Sweet thoughtful reflections on a year bicycle commuting, courtesy Larry Littlefield

I can’t let the week slither by without highlighting this fantastic blog post about bicycle commuting and exercise in general. Usually Larry writes these storm-and-stress pieces about Generation Greed and the systematic evisceration of state and local budgets by older people in their favor, but on his birthday on Monday he dropped this one, which I really like because he’s not writing to persuade anyone that they should bike to work, as well.

Usually writing about bicycling ends up being overly strident and boring, with a save-the-planet message thrown in: “I am more virtuous than you because I’m on two wheels and you’re not,” kind of thing. Larry sounds almost apologetic that he’s not more of a crackerjack cyclist:

What a great deal riding a bicycle to work has been! Until I actually tried it and found a way to work around the usual objections – work clothing, sweat, weather, traffic—it hadn’t seemed practical to me. Now, good health seems impractical without it. How else would it be possible for an overweight, middle-aged non-athlete, with a sedentary office job, a family and other responsibilities, to get that much exercise, nearly an hour per day?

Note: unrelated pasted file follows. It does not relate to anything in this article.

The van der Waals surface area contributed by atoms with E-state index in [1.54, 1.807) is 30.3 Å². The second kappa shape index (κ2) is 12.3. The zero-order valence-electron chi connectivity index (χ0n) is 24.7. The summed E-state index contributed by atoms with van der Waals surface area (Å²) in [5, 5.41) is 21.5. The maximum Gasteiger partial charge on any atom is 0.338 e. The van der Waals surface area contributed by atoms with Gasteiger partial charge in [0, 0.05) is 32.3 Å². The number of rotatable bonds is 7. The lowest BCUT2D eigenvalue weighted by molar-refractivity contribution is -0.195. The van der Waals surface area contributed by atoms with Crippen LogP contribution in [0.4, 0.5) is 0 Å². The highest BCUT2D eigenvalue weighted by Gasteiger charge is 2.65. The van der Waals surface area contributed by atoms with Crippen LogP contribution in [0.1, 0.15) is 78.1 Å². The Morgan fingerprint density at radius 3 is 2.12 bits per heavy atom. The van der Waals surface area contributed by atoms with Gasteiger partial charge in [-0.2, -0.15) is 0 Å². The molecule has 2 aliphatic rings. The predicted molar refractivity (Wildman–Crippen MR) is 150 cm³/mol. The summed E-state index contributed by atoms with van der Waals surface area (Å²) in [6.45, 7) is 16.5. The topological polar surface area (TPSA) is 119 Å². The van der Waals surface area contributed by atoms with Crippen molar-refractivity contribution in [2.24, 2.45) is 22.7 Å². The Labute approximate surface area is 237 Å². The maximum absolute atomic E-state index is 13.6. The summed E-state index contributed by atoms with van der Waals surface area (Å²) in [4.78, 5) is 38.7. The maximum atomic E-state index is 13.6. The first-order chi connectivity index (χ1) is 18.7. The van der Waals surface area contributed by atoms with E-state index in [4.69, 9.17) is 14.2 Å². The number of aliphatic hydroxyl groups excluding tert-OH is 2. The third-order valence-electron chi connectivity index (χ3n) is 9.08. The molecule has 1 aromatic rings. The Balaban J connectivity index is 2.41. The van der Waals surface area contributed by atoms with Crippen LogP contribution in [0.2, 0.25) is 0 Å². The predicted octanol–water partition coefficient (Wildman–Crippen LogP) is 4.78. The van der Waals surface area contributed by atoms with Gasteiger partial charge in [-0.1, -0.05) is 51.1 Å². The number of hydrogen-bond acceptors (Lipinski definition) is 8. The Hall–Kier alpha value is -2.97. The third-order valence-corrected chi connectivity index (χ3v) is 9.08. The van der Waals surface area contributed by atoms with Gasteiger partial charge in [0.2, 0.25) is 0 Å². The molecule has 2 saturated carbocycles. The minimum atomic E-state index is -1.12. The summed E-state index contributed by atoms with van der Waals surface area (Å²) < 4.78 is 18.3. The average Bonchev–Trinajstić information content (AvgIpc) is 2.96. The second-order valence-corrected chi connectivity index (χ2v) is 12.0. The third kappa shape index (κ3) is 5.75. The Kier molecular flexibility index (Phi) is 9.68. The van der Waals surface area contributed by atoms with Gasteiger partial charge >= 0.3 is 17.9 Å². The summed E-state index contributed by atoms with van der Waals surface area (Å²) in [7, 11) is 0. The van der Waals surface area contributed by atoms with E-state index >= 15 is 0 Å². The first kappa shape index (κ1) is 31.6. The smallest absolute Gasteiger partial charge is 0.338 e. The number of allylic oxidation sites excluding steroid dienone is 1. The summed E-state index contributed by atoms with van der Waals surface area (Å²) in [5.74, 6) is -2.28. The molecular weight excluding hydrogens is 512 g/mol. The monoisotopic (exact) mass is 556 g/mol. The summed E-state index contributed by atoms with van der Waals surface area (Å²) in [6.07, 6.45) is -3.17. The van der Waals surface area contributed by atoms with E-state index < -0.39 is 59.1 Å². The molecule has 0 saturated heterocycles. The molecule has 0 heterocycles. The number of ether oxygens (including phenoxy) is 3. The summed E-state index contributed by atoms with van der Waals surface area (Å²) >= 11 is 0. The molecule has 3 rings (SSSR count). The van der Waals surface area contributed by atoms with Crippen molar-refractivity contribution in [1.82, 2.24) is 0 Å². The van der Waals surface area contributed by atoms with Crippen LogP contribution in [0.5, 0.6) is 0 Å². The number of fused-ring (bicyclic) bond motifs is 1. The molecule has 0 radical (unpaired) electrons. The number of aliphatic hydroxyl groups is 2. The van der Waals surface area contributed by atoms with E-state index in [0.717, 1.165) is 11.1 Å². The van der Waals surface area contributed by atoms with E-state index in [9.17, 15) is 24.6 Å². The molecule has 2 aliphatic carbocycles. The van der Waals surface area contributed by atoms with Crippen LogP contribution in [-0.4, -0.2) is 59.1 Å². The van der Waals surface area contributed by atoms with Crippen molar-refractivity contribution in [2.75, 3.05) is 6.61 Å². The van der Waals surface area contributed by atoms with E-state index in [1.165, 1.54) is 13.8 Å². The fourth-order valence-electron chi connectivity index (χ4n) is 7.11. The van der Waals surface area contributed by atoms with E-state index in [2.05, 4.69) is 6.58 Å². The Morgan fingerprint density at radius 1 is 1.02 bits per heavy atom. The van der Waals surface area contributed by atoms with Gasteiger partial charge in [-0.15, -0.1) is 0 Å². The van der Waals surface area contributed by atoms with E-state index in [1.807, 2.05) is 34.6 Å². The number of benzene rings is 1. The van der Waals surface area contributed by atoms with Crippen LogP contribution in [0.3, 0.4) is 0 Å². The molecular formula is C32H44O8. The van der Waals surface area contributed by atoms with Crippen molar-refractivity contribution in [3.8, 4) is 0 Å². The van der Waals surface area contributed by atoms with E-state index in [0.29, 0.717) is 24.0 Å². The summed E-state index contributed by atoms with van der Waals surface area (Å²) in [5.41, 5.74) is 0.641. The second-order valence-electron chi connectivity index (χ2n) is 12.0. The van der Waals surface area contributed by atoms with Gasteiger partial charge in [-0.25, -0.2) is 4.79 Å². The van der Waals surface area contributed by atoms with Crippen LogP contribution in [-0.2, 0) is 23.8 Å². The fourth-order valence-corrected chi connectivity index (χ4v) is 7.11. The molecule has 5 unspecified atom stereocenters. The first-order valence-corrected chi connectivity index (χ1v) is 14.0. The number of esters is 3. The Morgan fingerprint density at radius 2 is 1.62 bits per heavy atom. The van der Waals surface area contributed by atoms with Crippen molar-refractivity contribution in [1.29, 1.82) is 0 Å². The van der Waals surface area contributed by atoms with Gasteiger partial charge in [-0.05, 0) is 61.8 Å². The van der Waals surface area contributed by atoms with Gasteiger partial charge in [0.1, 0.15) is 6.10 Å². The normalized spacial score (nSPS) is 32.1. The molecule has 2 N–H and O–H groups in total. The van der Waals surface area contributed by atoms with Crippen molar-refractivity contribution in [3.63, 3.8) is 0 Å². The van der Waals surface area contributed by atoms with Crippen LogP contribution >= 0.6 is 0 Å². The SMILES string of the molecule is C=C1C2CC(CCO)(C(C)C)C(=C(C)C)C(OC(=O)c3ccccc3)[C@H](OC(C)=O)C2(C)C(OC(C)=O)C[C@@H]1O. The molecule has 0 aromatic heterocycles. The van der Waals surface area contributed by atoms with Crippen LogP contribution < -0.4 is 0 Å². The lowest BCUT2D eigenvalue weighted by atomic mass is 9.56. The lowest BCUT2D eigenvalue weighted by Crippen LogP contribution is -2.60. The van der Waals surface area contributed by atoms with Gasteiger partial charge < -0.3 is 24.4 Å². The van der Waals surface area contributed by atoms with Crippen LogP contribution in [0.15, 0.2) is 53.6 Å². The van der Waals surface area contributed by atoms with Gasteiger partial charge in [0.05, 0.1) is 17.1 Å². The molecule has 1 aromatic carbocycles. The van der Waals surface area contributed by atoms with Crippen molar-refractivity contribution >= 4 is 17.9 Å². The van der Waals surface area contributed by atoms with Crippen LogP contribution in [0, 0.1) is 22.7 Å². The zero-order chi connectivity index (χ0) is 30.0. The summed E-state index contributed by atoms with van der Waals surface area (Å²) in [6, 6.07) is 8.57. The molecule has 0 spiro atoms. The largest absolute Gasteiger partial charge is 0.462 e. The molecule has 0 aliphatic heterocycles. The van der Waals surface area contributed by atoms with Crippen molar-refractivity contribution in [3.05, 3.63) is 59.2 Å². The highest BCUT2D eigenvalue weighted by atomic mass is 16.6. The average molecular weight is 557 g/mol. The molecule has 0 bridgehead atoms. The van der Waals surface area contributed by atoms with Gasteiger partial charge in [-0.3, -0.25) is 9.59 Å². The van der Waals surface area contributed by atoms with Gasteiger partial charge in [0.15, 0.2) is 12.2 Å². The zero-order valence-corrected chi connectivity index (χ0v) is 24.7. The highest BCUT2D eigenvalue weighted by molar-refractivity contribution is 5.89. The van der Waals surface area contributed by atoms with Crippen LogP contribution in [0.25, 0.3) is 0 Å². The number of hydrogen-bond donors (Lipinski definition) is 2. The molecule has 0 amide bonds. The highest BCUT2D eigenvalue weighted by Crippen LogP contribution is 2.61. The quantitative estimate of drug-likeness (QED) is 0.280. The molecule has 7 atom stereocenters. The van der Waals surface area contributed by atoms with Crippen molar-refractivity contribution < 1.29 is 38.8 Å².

Plus, he drops mention of one of my favorite things about Brooklyn (and Long Island in general), the ridge that runs down the center where the glaciers stopped on their last advance, the “terminal moraine.”

I typically ride at about 12 to 15 miles per hour on flat ground, but intersections and hills bring the average down to about three times the speed of walking. And taking long walks is about what riding a bicycle that way is like, except for the up hill stretches on the bridges in both directions and up the terminal moraine in the afternoon.

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